Finally, as an explanatory system, religion divides into :-

As we will see, my view is that I would be comfortable with the former, were not all fundamentalisms false, whereas I donít think the latter is a valuable approach at all.

What think ye so far ?

Some thoughts & fundamental beliefs

  1. Rationality is not necessarily the highest virtue, but an enabling attitude if we want our statements to be true and our practise to be well guided.
  2. It is important that our beliefs be true.
  3. Rationality & religion are not necessarily antagonistic by their respective natures. However, I think that the temptation to believe what gives hope, comfort or a sense of belonging and purpose often leads the religious into irrationality. Experiential religion often partakes of the bizarre.
  4. "Rationality" is not equivalent to "science". Itís a continual temptation (for me, at least) to assume it is, and to reduce this question to a "science vs religion" argument. But in any case, both science and religion are in principle open to the world as it is. In practice, though, religion is more bound by its traditions than science, however conservative science may seem at times.
  5. Even in science, weíre sometimes stuck with partial theories. For example, Quantum Mechanics & General Relativity are inconsistent, Iím told.
  6. Life is short and experimental :-
  7. We should avoid "any port in a storm".
  8. We should beware of empty speculation.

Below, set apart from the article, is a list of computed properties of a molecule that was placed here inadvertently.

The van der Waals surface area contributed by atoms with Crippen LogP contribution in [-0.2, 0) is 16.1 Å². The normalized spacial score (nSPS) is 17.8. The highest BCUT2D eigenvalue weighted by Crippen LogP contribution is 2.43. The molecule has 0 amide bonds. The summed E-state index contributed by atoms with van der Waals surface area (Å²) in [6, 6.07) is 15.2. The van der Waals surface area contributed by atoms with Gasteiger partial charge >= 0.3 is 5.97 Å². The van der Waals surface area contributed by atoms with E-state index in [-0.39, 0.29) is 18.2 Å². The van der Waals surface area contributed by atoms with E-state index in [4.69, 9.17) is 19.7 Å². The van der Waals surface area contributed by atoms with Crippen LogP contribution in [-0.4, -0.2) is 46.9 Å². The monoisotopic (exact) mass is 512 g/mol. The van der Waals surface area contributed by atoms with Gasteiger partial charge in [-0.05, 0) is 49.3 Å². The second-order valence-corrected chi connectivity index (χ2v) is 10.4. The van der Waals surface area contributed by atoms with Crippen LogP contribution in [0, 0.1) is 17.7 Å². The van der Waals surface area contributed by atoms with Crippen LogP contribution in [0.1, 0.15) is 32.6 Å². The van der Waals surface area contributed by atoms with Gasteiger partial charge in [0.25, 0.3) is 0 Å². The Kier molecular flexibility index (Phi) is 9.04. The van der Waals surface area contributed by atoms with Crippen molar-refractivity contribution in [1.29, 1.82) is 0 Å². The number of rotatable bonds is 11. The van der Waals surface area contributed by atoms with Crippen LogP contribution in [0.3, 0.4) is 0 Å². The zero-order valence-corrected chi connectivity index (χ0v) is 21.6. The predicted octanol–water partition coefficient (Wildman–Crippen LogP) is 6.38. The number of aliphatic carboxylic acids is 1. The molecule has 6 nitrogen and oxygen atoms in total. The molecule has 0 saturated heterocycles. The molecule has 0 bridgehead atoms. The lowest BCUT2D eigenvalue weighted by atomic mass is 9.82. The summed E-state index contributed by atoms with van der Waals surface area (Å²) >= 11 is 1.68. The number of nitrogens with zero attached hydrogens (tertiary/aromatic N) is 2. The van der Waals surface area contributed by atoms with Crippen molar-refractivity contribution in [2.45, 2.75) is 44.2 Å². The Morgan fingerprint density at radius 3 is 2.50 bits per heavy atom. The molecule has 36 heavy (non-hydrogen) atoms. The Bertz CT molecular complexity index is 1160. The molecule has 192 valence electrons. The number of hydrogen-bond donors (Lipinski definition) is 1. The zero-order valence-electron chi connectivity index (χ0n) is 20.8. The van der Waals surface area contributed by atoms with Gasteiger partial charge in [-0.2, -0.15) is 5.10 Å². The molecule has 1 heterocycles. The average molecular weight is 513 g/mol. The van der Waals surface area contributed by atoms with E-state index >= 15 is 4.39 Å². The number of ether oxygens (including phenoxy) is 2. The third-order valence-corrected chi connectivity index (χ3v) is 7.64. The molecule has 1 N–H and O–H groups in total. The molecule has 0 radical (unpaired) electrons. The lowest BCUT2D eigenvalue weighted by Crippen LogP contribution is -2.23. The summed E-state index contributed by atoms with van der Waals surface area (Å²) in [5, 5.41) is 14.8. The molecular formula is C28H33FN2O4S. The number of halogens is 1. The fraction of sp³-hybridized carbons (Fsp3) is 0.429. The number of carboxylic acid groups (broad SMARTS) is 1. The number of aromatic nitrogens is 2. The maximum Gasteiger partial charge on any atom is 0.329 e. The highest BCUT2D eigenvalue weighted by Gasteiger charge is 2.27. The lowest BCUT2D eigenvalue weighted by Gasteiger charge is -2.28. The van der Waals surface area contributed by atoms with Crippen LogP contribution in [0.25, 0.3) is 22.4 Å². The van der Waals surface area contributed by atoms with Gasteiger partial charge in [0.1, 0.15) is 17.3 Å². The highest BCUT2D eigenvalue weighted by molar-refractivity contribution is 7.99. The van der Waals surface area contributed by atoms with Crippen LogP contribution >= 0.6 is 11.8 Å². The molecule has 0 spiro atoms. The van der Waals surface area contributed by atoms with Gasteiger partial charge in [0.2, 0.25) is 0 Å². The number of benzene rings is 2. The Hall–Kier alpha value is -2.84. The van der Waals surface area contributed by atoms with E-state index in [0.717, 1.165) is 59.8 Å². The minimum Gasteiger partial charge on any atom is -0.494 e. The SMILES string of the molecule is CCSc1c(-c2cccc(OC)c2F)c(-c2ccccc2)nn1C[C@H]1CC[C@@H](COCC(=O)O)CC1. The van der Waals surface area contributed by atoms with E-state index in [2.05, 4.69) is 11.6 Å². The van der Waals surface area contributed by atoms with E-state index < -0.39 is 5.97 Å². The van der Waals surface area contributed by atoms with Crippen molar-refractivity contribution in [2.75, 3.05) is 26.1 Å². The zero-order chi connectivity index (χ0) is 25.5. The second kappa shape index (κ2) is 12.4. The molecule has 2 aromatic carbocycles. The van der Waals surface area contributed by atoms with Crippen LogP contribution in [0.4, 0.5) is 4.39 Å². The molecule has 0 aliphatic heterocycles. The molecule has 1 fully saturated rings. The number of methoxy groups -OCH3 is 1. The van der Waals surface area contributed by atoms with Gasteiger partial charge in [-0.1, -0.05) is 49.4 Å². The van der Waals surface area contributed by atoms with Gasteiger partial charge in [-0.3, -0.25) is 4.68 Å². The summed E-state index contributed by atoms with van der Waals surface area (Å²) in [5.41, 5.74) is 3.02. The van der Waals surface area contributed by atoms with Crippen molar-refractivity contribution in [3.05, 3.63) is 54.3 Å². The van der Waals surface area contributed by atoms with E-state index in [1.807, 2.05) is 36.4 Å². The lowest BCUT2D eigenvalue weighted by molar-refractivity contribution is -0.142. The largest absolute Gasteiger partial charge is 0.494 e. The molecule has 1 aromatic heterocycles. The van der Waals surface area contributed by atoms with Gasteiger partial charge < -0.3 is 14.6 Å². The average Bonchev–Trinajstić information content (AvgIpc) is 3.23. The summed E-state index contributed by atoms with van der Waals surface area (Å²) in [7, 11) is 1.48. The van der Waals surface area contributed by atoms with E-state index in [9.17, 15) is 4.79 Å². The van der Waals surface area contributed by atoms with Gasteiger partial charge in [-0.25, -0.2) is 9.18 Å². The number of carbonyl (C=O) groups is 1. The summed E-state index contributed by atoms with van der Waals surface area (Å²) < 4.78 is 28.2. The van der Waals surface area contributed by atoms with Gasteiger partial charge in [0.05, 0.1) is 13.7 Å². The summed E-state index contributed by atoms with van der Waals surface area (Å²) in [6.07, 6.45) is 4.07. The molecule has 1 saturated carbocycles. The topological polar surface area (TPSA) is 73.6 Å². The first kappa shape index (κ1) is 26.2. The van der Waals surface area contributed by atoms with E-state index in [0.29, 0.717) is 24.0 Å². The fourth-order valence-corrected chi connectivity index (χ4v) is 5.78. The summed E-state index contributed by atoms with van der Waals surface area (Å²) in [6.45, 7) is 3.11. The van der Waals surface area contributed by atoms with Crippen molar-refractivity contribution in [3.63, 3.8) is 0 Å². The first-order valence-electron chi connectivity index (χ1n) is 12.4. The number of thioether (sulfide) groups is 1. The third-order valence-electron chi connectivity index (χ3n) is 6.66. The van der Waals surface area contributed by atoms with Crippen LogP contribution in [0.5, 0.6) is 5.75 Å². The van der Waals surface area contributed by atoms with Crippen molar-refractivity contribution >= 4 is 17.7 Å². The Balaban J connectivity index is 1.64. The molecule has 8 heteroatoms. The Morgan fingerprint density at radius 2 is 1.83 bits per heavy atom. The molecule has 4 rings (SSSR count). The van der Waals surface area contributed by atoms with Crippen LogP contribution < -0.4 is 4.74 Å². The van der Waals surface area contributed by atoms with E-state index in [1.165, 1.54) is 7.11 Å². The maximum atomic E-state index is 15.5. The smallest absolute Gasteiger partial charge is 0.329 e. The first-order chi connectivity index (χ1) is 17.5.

9. We should avoid "explanations" that are "not even wrong".
  10. We cannot plump for Pascalís wager, as it doesnít pay up.
  11. There are so many mutually contradictory beliefs that might be true. Hence, we need strong evidence to hold any particular belief.
  12. The truth is out there !

What is an "Explanation" ?

Failures to be Rational

Splits into two parts :-

  1. Irrationality
  2. Non-rationality

In what ways does or could a religious approach help ?

In my view, a religious perspective would be valuable based on the truth & clarity of its underlying assertions and the scope of its perspective.

Unfortunately, I think where religious assertions could be helpful, in being clear, concrete & open to disproof, they are in fact false.

We should note that people are profoundly irrational in all their beliefs, not just their religious ones. Hence there's no particular war between rationality and religion, any more than between science and religion, but between rationality & irrationality.

In what ways does a religious approach to explanation hinder ?